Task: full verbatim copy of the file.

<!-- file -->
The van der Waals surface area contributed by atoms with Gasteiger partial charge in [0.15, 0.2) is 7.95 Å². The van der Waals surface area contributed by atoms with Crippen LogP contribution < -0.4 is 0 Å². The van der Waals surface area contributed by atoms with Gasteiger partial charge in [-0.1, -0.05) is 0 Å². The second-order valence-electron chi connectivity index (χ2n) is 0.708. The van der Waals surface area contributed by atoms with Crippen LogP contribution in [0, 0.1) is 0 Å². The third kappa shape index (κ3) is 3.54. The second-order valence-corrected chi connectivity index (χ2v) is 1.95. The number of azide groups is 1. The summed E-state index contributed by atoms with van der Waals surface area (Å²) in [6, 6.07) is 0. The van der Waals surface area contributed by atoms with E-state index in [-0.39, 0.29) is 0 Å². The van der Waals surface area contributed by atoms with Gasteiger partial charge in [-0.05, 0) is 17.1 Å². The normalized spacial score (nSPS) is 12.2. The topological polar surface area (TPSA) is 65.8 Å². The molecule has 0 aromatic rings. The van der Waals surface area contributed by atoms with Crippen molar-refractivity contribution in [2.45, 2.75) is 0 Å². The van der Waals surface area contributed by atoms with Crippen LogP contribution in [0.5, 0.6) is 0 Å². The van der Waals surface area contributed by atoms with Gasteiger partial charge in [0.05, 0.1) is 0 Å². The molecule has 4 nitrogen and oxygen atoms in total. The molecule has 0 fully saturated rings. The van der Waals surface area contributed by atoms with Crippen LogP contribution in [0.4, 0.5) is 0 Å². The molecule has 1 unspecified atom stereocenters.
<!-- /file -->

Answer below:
The van der Waals surface area contributed by atoms with Gasteiger partial charge in [0.15, 0.2) is 7.95 Å². The van der Waals surface area contributed by atoms with Crippen LogP contribution < -0.4 is 0 Å². The van der Waals surface area contributed by atoms with Gasteiger partial charge in [-0.1, -0.05) is 0 Å². The second-order valence-electron chi connectivity index (χ2n) is 0.708. The van der Waals surface area contributed by atoms with Crippen LogP contribution in [0, 0.1) is 0 Å². The third kappa shape index (κ3) is 3.54. The second-order valence-corrected chi connectivity index (χ2v) is 1.95. The number of azide groups is 1. The summed E-state index contributed by atoms with van der Waals surface area (Å²) in [6, 6.07) is 0. The van der Waals surface area contributed by atoms with E-state index in [-0.39, 0.29) is 0 Å². The van der Waals surface area contributed by atoms with Gasteiger partial charge in [-0.05, 0) is 17.1 Å². The normalized spacial score (nSPS) is 12.2. The topological polar surface area (TPSA) is 65.8 Å². The molecule has 0 aromatic rings. The van der Waals surface area contributed by atoms with Crippen molar-refractivity contribution in [2.45, 2.75) is 0 Å². The van der Waals surface area contributed by atoms with Crippen LogP contribution in [0.5, 0.6) is 0 Å². The van der Waals surface area contributed by atoms with Gasteiger partial charge in [0.05, 0.1) is 0 Å². The molecule has 4 nitrogen and oxygen atoms in total. The molecule has 0 fully saturated rings. The van der Waals surface area contributed by atoms with Crippen LogP contribution in [0.4, 0.5) is 0 Å². The molecule has 1 unspecified atom stereocenters.